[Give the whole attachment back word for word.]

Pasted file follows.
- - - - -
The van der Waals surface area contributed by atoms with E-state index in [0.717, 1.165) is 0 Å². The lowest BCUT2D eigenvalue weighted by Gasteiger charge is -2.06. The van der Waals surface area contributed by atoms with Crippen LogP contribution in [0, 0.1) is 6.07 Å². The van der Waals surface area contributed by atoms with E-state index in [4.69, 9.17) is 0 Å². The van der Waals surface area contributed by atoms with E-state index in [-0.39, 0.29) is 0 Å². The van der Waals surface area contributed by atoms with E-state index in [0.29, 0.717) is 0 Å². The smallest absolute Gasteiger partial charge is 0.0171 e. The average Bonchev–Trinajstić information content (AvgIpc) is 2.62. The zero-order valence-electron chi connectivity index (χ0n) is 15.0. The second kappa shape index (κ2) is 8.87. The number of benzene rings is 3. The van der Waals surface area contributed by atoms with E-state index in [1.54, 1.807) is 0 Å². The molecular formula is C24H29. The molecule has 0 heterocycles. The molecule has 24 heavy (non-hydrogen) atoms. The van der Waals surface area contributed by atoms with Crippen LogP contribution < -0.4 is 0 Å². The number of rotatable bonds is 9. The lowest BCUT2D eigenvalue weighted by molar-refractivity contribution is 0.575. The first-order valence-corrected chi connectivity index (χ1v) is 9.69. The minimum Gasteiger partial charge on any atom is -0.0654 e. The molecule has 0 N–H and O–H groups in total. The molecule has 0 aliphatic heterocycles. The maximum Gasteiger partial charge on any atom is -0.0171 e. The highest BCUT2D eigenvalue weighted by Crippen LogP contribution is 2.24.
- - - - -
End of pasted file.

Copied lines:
The van der Waals surface area contributed by atoms with E-state index in [0.717, 1.165) is 0 Å². The lowest BCUT2D eigenvalue weighted by Gasteiger charge is -2.06. The van der Waals surface area contributed by atoms with Crippen LogP contribution in [0, 0.1) is 6.07 Å². The van der Waals surface area contributed by atoms with E-state index in [4.69, 9.17) is 0 Å². The van der Waals surface area contributed by atoms with E-state index in [-0.39, 0.29) is 0 Å². The van der Waals surface area contributed by atoms with E-state index in [0.29, 0.717) is 0 Å². The smallest absolute Gasteiger partial charge is 0.0171 e. The average Bonchev–Trinajstić information content (AvgIpc) is 2.62. The zero-order valence-electron chi connectivity index (χ0n) is 15.0. The second kappa shape index (κ2) is 8.87. The number of benzene rings is 3. The van der Waals surface area contributed by atoms with E-state index in [1.54, 1.807) is 0 Å². The molecular formula is C24H29. The molecule has 0 heterocycles. The molecule has 24 heavy (non-hydrogen) atoms. The van der Waals surface area contributed by atoms with Crippen LogP contribution < -0.4 is 0 Å². The number of rotatable bonds is 9. The lowest BCUT2D eigenvalue weighted by molar-refractivity contribution is 0.575. The first-order valence-corrected chi connectivity index (χ1v) is 9.69. The minimum Gasteiger partial charge on any atom is -0.0654 e. The molecule has 0 N–H and O–H groups in total. The molecule has 0 aliphatic heterocycles. The maximum Gasteiger partial charge on any atom is -0.0171 e. The highest BCUT2D eigenvalue weighted by Crippen LogP contribution is 2.24.